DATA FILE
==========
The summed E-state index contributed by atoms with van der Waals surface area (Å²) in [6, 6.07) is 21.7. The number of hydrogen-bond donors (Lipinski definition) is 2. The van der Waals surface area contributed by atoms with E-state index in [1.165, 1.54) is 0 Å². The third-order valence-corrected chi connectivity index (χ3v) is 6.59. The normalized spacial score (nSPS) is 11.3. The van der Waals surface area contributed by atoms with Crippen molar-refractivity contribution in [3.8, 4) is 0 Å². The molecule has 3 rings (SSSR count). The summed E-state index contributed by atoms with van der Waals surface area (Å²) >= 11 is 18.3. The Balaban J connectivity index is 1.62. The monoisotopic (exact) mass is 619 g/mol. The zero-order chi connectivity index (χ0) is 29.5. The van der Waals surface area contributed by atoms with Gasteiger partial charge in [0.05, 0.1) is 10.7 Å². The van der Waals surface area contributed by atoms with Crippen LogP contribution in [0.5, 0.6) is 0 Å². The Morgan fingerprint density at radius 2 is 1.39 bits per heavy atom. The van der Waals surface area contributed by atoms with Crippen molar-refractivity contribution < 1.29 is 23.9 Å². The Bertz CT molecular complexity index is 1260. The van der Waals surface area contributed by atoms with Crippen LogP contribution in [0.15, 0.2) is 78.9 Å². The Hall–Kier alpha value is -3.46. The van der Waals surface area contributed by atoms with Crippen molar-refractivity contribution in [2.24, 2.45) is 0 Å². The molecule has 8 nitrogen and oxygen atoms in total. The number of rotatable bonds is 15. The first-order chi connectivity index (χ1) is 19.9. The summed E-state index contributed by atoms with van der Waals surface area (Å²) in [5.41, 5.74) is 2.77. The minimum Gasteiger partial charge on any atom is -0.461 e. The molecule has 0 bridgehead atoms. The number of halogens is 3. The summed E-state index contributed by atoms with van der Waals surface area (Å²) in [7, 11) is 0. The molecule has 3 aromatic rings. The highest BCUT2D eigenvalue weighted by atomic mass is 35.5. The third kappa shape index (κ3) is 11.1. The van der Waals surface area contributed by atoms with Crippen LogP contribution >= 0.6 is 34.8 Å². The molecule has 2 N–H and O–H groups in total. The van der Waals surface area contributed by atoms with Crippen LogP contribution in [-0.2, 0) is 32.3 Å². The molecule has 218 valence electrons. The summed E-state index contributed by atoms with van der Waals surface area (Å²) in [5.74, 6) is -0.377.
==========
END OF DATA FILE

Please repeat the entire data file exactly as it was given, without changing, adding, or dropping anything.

The summed E-state index contributed by atoms with van der Waals surface area (Å²) in [6, 6.07) is 21.7. The number of hydrogen-bond donors (Lipinski definition) is 2. The van der Waals surface area contributed by atoms with E-state index in [1.165, 1.54) is 0 Å². The third-order valence-corrected chi connectivity index (χ3v) is 6.59. The normalized spacial score (nSPS) is 11.3. The van der Waals surface area contributed by atoms with Crippen molar-refractivity contribution in [3.8, 4) is 0 Å². The molecule has 3 rings (SSSR count). The summed E-state index contributed by atoms with van der Waals surface area (Å²) >= 11 is 18.3. The Balaban J connectivity index is 1.62. The monoisotopic (exact) mass is 619 g/mol. The zero-order chi connectivity index (χ0) is 29.5. The van der Waals surface area contributed by atoms with Gasteiger partial charge in [0.05, 0.1) is 10.7 Å². The van der Waals surface area contributed by atoms with Crippen LogP contribution in [0.5, 0.6) is 0 Å². The Morgan fingerprint density at radius 2 is 1.39 bits per heavy atom. The van der Waals surface area contributed by atoms with Crippen molar-refractivity contribution < 1.29 is 23.9 Å². The Bertz CT molecular complexity index is 1260. The van der Waals surface area contributed by atoms with Crippen LogP contribution in [0.15, 0.2) is 78.9 Å². The Hall–Kier alpha value is -3.46. The van der Waals surface area contributed by atoms with Crippen molar-refractivity contribution in [2.24, 2.45) is 0 Å². The molecule has 8 nitrogen and oxygen atoms in total. The number of rotatable bonds is 15. The first-order chi connectivity index (χ1) is 19.9. The summed E-state index contributed by atoms with van der Waals surface area (Å²) in [5.41, 5.74) is 2.77. The minimum Gasteiger partial charge on any atom is -0.461 e. The molecule has 0 bridgehead atoms. The number of halogens is 3. The summed E-state index contributed by atoms with van der Waals surface area (Å²) in [7, 11) is 0. The molecule has 3 aromatic rings. The highest BCUT2D eigenvalue weighted by atomic mass is 35.5. The third kappa shape index (κ3) is 11.1. The van der Waals surface area contributed by atoms with Crippen LogP contribution >= 0.6 is 34.8 Å². The molecule has 2 N–H and O–H groups in total. The van der Waals surface area contributed by atoms with Crippen LogP contribution in [-0.2, 0) is 32.3 Å². The molecule has 218 valence electrons. The summed E-state index contributed by atoms with van der Waals surface area (Å²) in [5.74, 6) is -0.377.